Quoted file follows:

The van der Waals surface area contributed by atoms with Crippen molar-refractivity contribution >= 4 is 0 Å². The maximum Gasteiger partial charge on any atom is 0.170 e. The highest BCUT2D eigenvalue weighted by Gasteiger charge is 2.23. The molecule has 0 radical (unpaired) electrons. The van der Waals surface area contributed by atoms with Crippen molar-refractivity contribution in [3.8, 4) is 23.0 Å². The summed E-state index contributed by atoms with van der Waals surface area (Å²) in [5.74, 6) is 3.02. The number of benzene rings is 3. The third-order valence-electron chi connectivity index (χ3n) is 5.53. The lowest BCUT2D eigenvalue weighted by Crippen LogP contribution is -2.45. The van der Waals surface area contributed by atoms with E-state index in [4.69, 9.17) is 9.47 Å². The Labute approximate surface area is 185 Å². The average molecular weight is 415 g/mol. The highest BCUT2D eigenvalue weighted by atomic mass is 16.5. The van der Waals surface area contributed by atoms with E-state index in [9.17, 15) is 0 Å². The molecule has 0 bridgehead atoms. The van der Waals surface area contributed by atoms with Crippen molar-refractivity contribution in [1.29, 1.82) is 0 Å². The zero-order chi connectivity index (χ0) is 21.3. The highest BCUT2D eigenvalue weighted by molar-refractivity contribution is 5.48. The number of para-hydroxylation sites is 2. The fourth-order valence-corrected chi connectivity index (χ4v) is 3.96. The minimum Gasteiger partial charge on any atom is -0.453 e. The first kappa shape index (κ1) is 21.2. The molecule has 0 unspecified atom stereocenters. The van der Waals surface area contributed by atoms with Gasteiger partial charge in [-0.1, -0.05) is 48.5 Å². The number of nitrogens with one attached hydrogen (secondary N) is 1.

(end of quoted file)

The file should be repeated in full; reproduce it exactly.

The van der Waals surface area contributed by atoms with Crippen molar-refractivity contribution >= 4 is 0 Å². The maximum Gasteiger partial charge on any atom is 0.170 e. The highest BCUT2D eigenvalue weighted by Gasteiger charge is 2.23. The molecule has 0 radical (unpaired) electrons. The van der Waals surface area contributed by atoms with Crippen molar-refractivity contribution in [3.8, 4) is 23.0 Å². The summed E-state index contributed by atoms with van der Waals surface area (Å²) in [5.74, 6) is 3.02. The number of benzene rings is 3. The third-order valence-electron chi connectivity index (χ3n) is 5.53. The lowest BCUT2D eigenvalue weighted by Crippen LogP contribution is -2.45. The van der Waals surface area contributed by atoms with E-state index in [4.69, 9.17) is 9.47 Å². The Labute approximate surface area is 185 Å². The average molecular weight is 415 g/mol. The highest BCUT2D eigenvalue weighted by atomic mass is 16.5. The van der Waals surface area contributed by atoms with E-state index in [9.17, 15) is 0 Å². The molecule has 0 bridgehead atoms. The van der Waals surface area contributed by atoms with Crippen molar-refractivity contribution in [1.29, 1.82) is 0 Å². The zero-order chi connectivity index (χ0) is 21.3. The highest BCUT2D eigenvalue weighted by molar-refractivity contribution is 5.48. The number of para-hydroxylation sites is 2. The fourth-order valence-corrected chi connectivity index (χ4v) is 3.96. The minimum Gasteiger partial charge on any atom is -0.453 e. The first kappa shape index (κ1) is 21.2. The molecule has 0 unspecified atom stereocenters. The van der Waals surface area contributed by atoms with Gasteiger partial charge in [-0.1, -0.05) is 48.5 Å². The number of nitrogens with one attached hydrogen (secondary N) is 1.